Written a couple of years ago and loosely based on events that happened 10 years ago, this one always reminds me of days spent living by the sea in a hot country.
Of Hearts and Sea Glass
The last time he saw Monica was when her bus pulled away from the station in Eilat. He stood there watching the bus drive off towards the moshav in the desert, the same moshav they had both left 5 days before. The sun hurt his eyes, even through his sunglasses, but he forced himself to keep looking at the bus until it just turned into road and sand. She had left him.
Or had he left her? Maybe they had just left each other, an unspoken mutual agreement that it was time to go their separate ways, Monica back to her family on the moshav before flying back to California, and Jules off to travel around Egypt for a while, alone. He could still taste their last kiss on his lips, and he could still remember every moment of the last night they had spent together in the little room not far from the beach. There was no going back now, he had to move on and continue to look for the very same thing that had brought him to Israel the year before. If only he actually knew what exactly he was looking for he might be able to look in the right direction. Until then he was just going to have to keep going in different directions until he felt some kind of enlightenment. The desert, sex and drugs don’t always answer all questions, not for Jules anyway.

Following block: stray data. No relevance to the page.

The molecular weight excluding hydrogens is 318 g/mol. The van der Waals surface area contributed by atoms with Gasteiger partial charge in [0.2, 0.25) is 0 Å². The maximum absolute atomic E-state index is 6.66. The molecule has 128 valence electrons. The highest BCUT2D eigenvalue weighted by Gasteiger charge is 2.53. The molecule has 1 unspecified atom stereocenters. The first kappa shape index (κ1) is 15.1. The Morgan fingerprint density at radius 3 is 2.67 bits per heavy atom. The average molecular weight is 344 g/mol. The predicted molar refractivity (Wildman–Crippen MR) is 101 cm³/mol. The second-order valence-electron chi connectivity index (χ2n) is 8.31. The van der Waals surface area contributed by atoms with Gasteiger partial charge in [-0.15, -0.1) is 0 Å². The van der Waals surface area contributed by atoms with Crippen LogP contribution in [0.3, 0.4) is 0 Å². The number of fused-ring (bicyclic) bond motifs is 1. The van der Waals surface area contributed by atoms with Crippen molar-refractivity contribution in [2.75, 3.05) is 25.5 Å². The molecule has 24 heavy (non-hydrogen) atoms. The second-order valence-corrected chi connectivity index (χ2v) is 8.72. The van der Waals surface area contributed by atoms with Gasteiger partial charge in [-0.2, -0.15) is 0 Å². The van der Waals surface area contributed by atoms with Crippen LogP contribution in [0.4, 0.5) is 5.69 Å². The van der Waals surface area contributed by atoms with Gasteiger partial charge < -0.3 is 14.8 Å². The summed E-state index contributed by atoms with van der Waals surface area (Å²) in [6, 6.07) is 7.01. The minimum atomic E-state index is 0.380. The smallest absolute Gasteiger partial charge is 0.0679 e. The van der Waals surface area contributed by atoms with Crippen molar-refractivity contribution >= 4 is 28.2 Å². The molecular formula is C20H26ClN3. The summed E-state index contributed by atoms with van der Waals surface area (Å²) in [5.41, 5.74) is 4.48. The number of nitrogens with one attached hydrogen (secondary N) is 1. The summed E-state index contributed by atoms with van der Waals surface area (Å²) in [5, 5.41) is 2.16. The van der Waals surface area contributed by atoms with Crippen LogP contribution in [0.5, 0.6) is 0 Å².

On their last night he asked her why she liked sleeping with him. Her body tensed and she turned her face towards the window, shrugged and said “I don’t know”. He tried to push her, get a real answer out of her, but she wouldn’t budge. He felt his eyes prickle, so he just pulled her close and breathed the soft clean smell of her hair. So many words that they just couldn’t say out loud to each other; she would never admit to him that she loved him, just as he would never admit that he loved her. He knew that everyone on the kibbutz considered them a couple, and that all the guys mainly disliked him because he came off as arrogant, but also because he was with Monica. Monica was good-looking, but once you got to know here she seemed to have a special power that drew you in and wouldn’t let you go. She was either oblivious to the power she had, or at least, scared of it and everything that it would bring. The walls that she built around herself every day were not indestructible, but they were strong. Jules tried, but he was also too tied up in his own problems that he didn’t have the strength to try hard enough.
They had walked along the beach in Eilat at night, and sat on the rocks after dinner, talking about their futures, alluding to meetings in England or France, saying that they would find a way to be together again after the summer. Different nationalities and visas and passports wouldn’t be a problem, they would get through any obstacles. The last time they made love they both had tears in their eyes and Jules held on to Monica’s waist and didn’t want to let go. When he woke up in the morning she was at the other side of the bed and he felt his stomach fall beneath him. He didn’t want her to be distant already, not while they still had a few hours together. She crept back into his arms and told him to hold her tight, one last time. She made him coffee and they swam in the Red Sea before making their way back to the bus station in silence. Her hand felt warm and calm in his, his little lifeline over the past eight months, the one who had always been there for him, despite the many times he had tried to hurt her.
He wouldn’t ever be able to forget the way she looked at him when she said goodbye. Her eyes had always said everything that her voice could never say, but he only believed it all the last time she looked in his eyes. He let her leave without telling her that he loved her. She was leaving anyway, what did it matter now?